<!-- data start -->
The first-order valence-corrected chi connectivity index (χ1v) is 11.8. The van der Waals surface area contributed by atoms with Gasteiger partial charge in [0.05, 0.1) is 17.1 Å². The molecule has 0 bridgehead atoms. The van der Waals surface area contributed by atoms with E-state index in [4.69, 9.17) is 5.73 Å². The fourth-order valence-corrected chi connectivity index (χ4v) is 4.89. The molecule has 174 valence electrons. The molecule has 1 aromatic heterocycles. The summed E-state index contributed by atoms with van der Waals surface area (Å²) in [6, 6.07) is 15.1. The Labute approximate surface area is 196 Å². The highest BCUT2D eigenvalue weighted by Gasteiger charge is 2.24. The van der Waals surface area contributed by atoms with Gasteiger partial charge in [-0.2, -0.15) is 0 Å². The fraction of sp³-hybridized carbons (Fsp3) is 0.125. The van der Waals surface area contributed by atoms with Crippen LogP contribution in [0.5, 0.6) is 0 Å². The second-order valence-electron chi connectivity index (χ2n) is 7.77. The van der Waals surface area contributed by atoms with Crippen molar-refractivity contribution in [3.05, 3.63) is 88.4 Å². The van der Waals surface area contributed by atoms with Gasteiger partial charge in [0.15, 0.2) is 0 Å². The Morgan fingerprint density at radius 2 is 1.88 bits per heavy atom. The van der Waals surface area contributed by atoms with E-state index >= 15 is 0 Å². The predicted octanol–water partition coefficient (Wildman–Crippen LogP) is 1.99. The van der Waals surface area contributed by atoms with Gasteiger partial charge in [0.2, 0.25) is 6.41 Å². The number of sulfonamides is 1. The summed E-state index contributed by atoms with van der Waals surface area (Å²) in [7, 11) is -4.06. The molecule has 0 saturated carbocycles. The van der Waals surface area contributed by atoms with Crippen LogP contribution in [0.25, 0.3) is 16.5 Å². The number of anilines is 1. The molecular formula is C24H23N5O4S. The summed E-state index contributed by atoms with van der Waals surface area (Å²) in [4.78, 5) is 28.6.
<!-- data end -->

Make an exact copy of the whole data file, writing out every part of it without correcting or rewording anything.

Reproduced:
The first-order valence-corrected chi connectivity index (χ1v) is 11.8. The van der Waals surface area contributed by atoms with Gasteiger partial charge in [0.05, 0.1) is 17.1 Å². The molecule has 0 bridgehead atoms. The van der Waals surface area contributed by atoms with E-state index in [4.69, 9.17) is 5.73 Å². The fourth-order valence-corrected chi connectivity index (χ4v) is 4.89. The molecule has 174 valence electrons. The molecule has 1 aromatic heterocycles. The summed E-state index contributed by atoms with van der Waals surface area (Å²) in [6, 6.07) is 15.1. The Labute approximate surface area is 196 Å². The highest BCUT2D eigenvalue weighted by Gasteiger charge is 2.24. The van der Waals surface area contributed by atoms with Gasteiger partial charge in [-0.2, -0.15) is 0 Å². The fraction of sp³-hybridized carbons (Fsp3) is 0.125. The van der Waals surface area contributed by atoms with Crippen LogP contribution in [0.5, 0.6) is 0 Å². The second-order valence-electron chi connectivity index (χ2n) is 7.77. The van der Waals surface area contributed by atoms with Crippen molar-refractivity contribution in [3.05, 3.63) is 88.4 Å². The van der Waals surface area contributed by atoms with Gasteiger partial charge in [0.15, 0.2) is 0 Å². The Morgan fingerprint density at radius 2 is 1.88 bits per heavy atom. The van der Waals surface area contributed by atoms with E-state index >= 15 is 0 Å². The predicted octanol–water partition coefficient (Wildman–Crippen LogP) is 1.99. The van der Waals surface area contributed by atoms with Gasteiger partial charge in [0.2, 0.25) is 6.41 Å². The number of sulfonamides is 1. The summed E-state index contributed by atoms with van der Waals surface area (Å²) in [7, 11) is -4.06. The molecule has 0 saturated carbocycles. The van der Waals surface area contributed by atoms with Crippen LogP contribution in [0.25, 0.3) is 16.5 Å². The number of anilines is 1. The molecular formula is C24H23N5O4S. The summed E-state index contributed by atoms with van der Waals surface area (Å²) in [4.78, 5) is 28.6.